Gone TV Gone! Suspect: Online Customer Experiences!

Martina Boni, Amrita Jambavalikar, Samvit Roy, Julien Naggar, Shikhar Shah
MBA Perspectives
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Key Takeaways

​What? Online streaming has enabled the switch of visual content from television to online platforms.

So what? Online customer experiences are continually being designed by marketers to create the cultural and emotional bonds that ensure higher degrees of engagement and social acceptance.

Now what? Marketers should incorporate experiential marketing models into marketing campaigns to design superior online customer experiences.  

​MBA Perspectives: 'Big Design' is an exclusive AMA series examining customer experience design.

Move over television. Your days are numbered. You will not survive the Judgment Day. 20 years later, kids will find television sets in museums and ask their parents, “This ‘idiot box’, seriously?” These statements might seem as an exaggeration right now, but the gist is not far from the truth. Television is going to bite the dust, and all of it will be attributed to one usual suspect: the Internet!  

Online streaming has been nurturing the trend where visual content is moving from television to online platforms. Future marketers would be wise to recognize this movement. And the rationale? Simple! Online customer experiences are continually being designed by marketers to create the cultural and emotional bonds that ensure higher degrees of engagement and social acceptance.

Let us explore this contention with the example of the pioneer of this movement: Netflix. Why would one choose Netflix over television? The traditional attribute-oriented strategic marketers would say that the reasons are no advertisements, easy access and mobility, pause and play features, HD quality, and multiple screens. Sure, everyone loves these features. But is that all to this story?

We, as customer experience designers, say that there are deeper aspects of experiential marketing that shape the social elements that are at play here:

1. Creating a need to be accepted by your network: The non-Netflix watcher has become a social pariah. What does Netflix encourage people to do when they pause between hours of binge watching? Share! Connect! Tell their friends and family. These network effects are the designs that will make Netflix a part of our daily schedules, a luxury that television used to enjoy. We have become a part of the “Netflixing” sub-culture. 

2. Creating a need to make the right choice: With the plethora of options at your behest, Netflix marketers convinced us that it is the right choice for utilizing our time. Do you believe it is a random strategy to release content in one go and promote binge watching, as opposed to the week-by-week model of television? Customer experience designers understand that the psychological benefit of remembering the plot points, since consumers are watching the shows continually helps with constant engagement. They tap into the subtle emotions instead of pure rationality.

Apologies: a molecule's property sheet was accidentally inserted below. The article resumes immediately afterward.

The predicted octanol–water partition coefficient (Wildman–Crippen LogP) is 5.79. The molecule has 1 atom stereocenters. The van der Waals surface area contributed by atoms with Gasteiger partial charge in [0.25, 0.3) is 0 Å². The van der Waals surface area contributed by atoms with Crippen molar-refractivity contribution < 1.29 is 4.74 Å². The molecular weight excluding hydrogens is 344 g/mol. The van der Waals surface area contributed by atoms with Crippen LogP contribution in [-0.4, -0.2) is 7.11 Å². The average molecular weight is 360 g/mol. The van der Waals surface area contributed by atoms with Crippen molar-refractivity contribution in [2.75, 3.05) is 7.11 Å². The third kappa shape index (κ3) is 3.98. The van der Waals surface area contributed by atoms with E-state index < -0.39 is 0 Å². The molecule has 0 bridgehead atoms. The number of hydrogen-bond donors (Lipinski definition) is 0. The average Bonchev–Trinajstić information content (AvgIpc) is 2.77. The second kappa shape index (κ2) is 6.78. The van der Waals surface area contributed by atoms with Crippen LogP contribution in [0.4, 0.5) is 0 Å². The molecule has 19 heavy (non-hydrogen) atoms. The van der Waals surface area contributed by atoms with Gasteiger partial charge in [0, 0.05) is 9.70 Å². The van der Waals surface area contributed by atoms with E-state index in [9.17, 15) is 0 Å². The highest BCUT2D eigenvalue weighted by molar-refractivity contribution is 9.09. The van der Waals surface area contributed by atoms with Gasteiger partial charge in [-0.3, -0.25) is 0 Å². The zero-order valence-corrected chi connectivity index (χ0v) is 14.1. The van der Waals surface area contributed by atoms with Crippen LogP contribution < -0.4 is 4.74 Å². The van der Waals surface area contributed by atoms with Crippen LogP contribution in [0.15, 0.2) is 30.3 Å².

3. Creating a need for having social experiences: A shortcoming of television is the opportunity cost of missing social experiences if one is hooked to it. It is its doppelgänger brand image (Thompson, Rindfleisch, and Arsel 2006). But customer experience designers have now positioned Netflix in a way that hours of streaming content on Netflix is now seen as a point of social association in networks. An example is the popular “Netflix and Chill” phrase, where social experiences such as dating can be practiced while sitting in your home and watching television shows or movies on Netflix together.   

These needs were always there in society, but Netflix has created a direct link between them and its own value proposition through utilizing a hybrid branding model of cultural and emotional branding and thereby, creating the superior online customer experience.

So, our recommendations to marketers for the future of successful online experiences: accept this trend and come on-board! Attributes can be imitated, but the value of the emotional connection and cultural acceptance will always stay unique. Online experiences are getting more personal, something that television was inherently unable to achieve. The onus is now on marketers to understand this perception!


References

Thompson, Craig J., Aric Rindfleisch, Zeynep Arsel (2006), “Emotional Branding the Strategic Value of the Doppelgänger Brand Image,” Journal of Marketing, 70 (1), 50-64.  


The AMA is pleased to partner with Professor Markus Giesler and his MBA students from the Schulich School of Business at York University.


Author Bio:

 
Martina Boni, Amrita Jambavalikar, Samvit Roy, Julien Naggar, Shikhar Shah
Martina Boni, Amrita Jambavalikar, Samvit Roy, Julien Naggar, Shikhar Shah are students in Markus Giesler’s Customer Experience Design MBA elective course at the Schulich School of Business, York University.
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